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tscales

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  1. I have 30 years in IT and it isn't 'bit rot'. Something happened. Either you have a program that opened/closed the file, zeroing it or you're in the early stages of a drive failure. I'd lean towards the latter. Are all the files on one physical drive? What does SMART say?
  2. I don't understand this. If you're backing up the drive mount, it will only backup one copy. The only way you'd be backing up the dupes is if you're backing up the individual drives. Why would you?
  3. I would love this two. I'd make it configurable that I can specify the tier of a drive. My machine supports SSD, SAS and Sata. Within each there are different performance characteristics. I'd also like to be able to do it two ways: 1) Lock a folder to a tier. 2) Have files migrate from best tier to oldest tier based on last access. Haven't used it, it goes to the lowest tier.
  4. My goal is a truly redundant environment. If any component fails, the transition is transparent to any user. I'm so new to Server 2012 and Hyper-V. There are iSCSI targets, SMB shares, etc. etc. etc. So many options and so little understanding
  5. Almost exactly what I ended up with. I have 12 Drives passed through to DB running on Windows 7. Using a Windows 2012 Hyper-V. My only issue now is that I'd like to move the drives to iScsi and you're limited to 2TB per VHD when their CSVs. Another thread
  6. Everything you describe will work just fine, assuming there are not duplicate directories/files between X and Y (since you'll be merging them). Personally it would make me nervous to have two drive letters to the same pool, but pretty sure it works. I don't use XMBC, but I do use BeyondTV. I stream 720P AVI files to as many as 7 concurrent TVs. Works just fine. More a factor of network bandwidth than DB. Go for it. Just do each step and test it.
  7. This isn't directly applicable, but with VMWare and HyperV, I pass the drives through to the virtual host and then run drivebender there. Works fine.
  8. I would rescan my media library, but it doesn't completely surprise me. DB loads after the OS, so if the OS expects the files to be there doing boot, it isn't going to find them. I have to delay my media program by two minutes just to be safe.
  9. Just open up Disk Management and relabel them. DB doesn't care what they're called. You can even move them port to port and DB doesn't care. It is very forgiving.
  10. Well, $Recycle bin is your recycle bin. Don't delete that. System volume info is just that and required by the OS. Has nothing to do with DB. The Backup files are generated by DB. Not sure why, but seriously, would you really want to mess with that. In other words, it is working, so leave it all alone.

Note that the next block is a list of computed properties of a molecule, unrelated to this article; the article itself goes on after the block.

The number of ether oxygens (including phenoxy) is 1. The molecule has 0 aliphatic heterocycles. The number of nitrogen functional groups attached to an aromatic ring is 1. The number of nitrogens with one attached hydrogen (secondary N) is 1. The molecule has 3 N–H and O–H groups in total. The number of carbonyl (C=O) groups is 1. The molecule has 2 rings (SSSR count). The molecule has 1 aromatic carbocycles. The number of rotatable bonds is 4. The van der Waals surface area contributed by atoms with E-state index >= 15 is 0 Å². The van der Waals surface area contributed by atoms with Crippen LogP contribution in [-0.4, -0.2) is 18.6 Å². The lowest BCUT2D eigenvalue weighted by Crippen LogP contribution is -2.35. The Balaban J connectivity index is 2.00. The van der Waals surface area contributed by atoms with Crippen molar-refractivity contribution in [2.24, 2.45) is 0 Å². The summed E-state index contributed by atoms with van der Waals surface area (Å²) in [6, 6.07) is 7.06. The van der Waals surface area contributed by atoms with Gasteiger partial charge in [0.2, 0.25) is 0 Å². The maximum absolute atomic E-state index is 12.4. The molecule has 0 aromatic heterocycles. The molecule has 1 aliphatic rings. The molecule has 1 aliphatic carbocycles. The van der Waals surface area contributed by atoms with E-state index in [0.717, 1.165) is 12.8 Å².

11. I added to another post on ESXi, but since I am using Hyper-V, I thought I would ask my question in a new thread. Right now, I have Windows 2012 Server, with Hyper-V, running on a Dell Precision T7400. It's reasonably powerful: Dual Xeon X5460 Quad Core processors 16GB memory Silicon Image 3124 driving two external eSata boxes (16 drives) Silcon Image 3132 driving a smaller external eSata box (5 drives) Mostly 2TB and 3TB drives, but a smattering of smaller drives for different VMs. So far so good. My implementation was to use passthru on the drives to the VM (W
  12. I'm going to start another thread as I have some questions, but I have DB running on a Windows 7 Pro VM inside Microsoft Hyper-V 2012. I couldn't get ESXi to be stable on my machine -- it just hated my external eSata enclosures. I also had issues with passing the drives through. The only solution I could find was passing the whole eSata card and that was wildly unreliable with inexpensive eSata cards. So, I switched to Microsoft Windows 2012 with Hyper-V 2012. It lets me pass through individual drives. I then pool them with DB in the VM. Works like a champ. I don't feel lik
  13. Check and see if you have two mount points for D:. I did and what Explorer was seeing was the empty one. I deleted one and it cleared things up.
  14. If I recall correctly, your mistake may have been to "Keep the data". I believe this let's DB use the empty space on the drive, but keeps the existing data out of the pool. Assign the drive a drive letter and look for the data outside the <GUID> of the pool. If it is there, move it into the pool with Explorer. You need to Merge, not Keep.
  15. My only observation is that it won't be particularly speedy with three smaller external drives. An investment in a larger drive would be so much simpler. That said, I have a huge DB pool that is rock solid reliable. Just no USB drives.
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